Image caption,

Oddly enough, they rarely refuse chocolate.

In the first year and a half or two years of life, children do not feel the dilemma of omnivores, as parents carefully choose their food. But from about the age of two, children become more independent.

They begin to explore the environment and the food in it. And, therefore, from an evolutionary point of view, it is quite justified that children at this age begin to treat unfamiliar foods with great fear. This theory also explains why children are so hard to get to try vegetables, especially green vegetables like peas or broccoli.

Author photo, Anup Shah/

PIDSIS to the photo,

Hunters-collectors were supposed to choose food with a great caution of

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End podcast

Observations of children conducted by anthropologist Elizabeth Cushden of the University of Utah in Salt Lake City confirm the dilemma of omnivores. In particular, the researcher found that poisonous plants pose a danger to children even in modern developed societies.

After talking to the Utah Poison Control Center, Cushden learned that houseplants are the number one cause of poisoning among children aged six months to one and a half years.

To further confirm the hypothesis of poisonous plants, the scientist turned to other biological species. If the omnivore dilemma does affect children's eating habits, it must also apply to other types of omnivores or herbivores, not just humans.

Several studies on gorillas and rats have found that some young members of these species are wary of new foods. But in general, the evidence to support the existence of the omnivore dilemma in animals was noticeably lacking.

Other studies have shown that picky eaters are found in all kinds of animals, even fish. Researcher Nicola Marples of Trinity College Dublin suggests calling this behavior "dietary conservatism" instead of neophobia.

Image copyright Kim Taylor/

Image caption,

Even fish can be a fussy eater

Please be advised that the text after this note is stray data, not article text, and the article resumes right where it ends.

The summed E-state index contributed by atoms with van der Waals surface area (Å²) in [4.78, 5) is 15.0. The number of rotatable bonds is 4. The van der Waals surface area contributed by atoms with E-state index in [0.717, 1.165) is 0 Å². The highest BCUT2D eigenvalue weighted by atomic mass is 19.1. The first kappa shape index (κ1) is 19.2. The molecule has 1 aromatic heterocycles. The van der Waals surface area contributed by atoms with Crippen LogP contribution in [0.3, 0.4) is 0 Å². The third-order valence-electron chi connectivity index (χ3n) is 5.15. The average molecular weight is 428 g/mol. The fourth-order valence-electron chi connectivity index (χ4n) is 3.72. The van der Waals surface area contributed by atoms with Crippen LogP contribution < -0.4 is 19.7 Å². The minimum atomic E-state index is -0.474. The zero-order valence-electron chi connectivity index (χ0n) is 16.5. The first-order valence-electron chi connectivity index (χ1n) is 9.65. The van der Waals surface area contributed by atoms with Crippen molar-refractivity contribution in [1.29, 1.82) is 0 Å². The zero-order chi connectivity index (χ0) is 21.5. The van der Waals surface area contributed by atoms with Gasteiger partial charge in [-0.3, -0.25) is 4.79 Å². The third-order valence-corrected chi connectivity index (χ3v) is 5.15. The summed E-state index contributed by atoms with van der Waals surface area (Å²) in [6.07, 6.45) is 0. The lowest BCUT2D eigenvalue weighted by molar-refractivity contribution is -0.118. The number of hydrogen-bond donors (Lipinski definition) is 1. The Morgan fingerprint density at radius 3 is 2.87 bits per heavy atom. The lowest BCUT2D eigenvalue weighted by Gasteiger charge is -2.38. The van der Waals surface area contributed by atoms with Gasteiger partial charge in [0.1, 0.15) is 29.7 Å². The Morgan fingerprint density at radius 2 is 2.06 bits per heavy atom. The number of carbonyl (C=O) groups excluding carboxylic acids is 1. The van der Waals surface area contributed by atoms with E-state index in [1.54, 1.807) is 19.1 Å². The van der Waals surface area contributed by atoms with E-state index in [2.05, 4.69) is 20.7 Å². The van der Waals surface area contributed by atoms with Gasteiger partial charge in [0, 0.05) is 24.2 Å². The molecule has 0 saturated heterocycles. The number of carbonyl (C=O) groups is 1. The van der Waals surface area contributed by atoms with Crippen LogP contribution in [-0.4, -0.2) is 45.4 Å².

Fear of new foods should fade as a baby or baby animal sees the same food again and again. But some animals—just like small children—remain persistently reluctant to eat certain foods, even when they lose the novelty factor.

Back in 1995, Marples and her colleagues discovered that dietary conservatism is hereditary and apparently regulated by certain genes.

According to Marples, it also explains one of the most mysterious phenomena in the theory of evolution - why many types of poisonous plants and animals are brightly colored.

Scientists for a long time could not understand how this phenomenon developed in the process of evolution, because the first individual, colored brighter than others, should have attracted the attention of a predator. And how, then, could the species survive, let alone how the bright coloration could spread to the entire population.

Dietary conservatism explains this paradox. A predator may deliberately avoid consuming a colorful individual because it is different from other members of the species, and therefore something new and risky.

The author of the photo, Dave Bevan

Photo caption,

The bright color of the bees signals their viciousness

Researchers, however, agree that although pickiness in food is caused by genes, the environment in which a child grows and is brought up has a great meaning. If in the animal world a cub lives in a social group with adults, he carefully observes which plants his parents eat and eats the same.

In the same way, children are guided by the experience of adults in choosing safe food. The findings from these studies provide important clues to parents who are trying to feed their little fussy kids. Parents should eat with their children. Ideally, the same dishes that they give to children.

"Restaurants that have a separate menu for children make a big mistake," says Claire Louwelyn of University College London, who is also involved in the study of twins' eating habits.

But, unfortunately, in reality, many parents in modern society do not manage to sit down at the table with their children. Some come home late from work, and the kid can't wait until 8 to have dinner.

Image copyright Radius Images / Alamy Stock Photo

Photo caption,

For some reason, everything always comes down to broccoli

Lifestyle in developed countries adversely affects children's eating habits in other ways as well.

Many mothers go to work shortly after giving birth and are unable to breastfeed.

"But it's through the mother's milk that babies get to know the aromas and flavors of the food they eat," says Lynn Burch, a researcher at the University of Pennsylvania. .

This is why many children miss nature's cues that would help them avoid the omnivore dilemma. And as a result, some of them become capricious eaters. In extreme cases, a child's innate tendency to food neophobia can lead to an extremely restrictive diet that will satisfy the baby's tastes but harm his health.

Image copyright Roger Bamber / Alamy Stock Photo

However, Claire Louwelyn advises parents not to despair, even if their child is very picky about food.

"Our genes do not completely determine our fate. Genetically determined predisposition to something does not mean that it cannot be overcome by patient and persistent education," says the scientist.

How to feed a naughty baby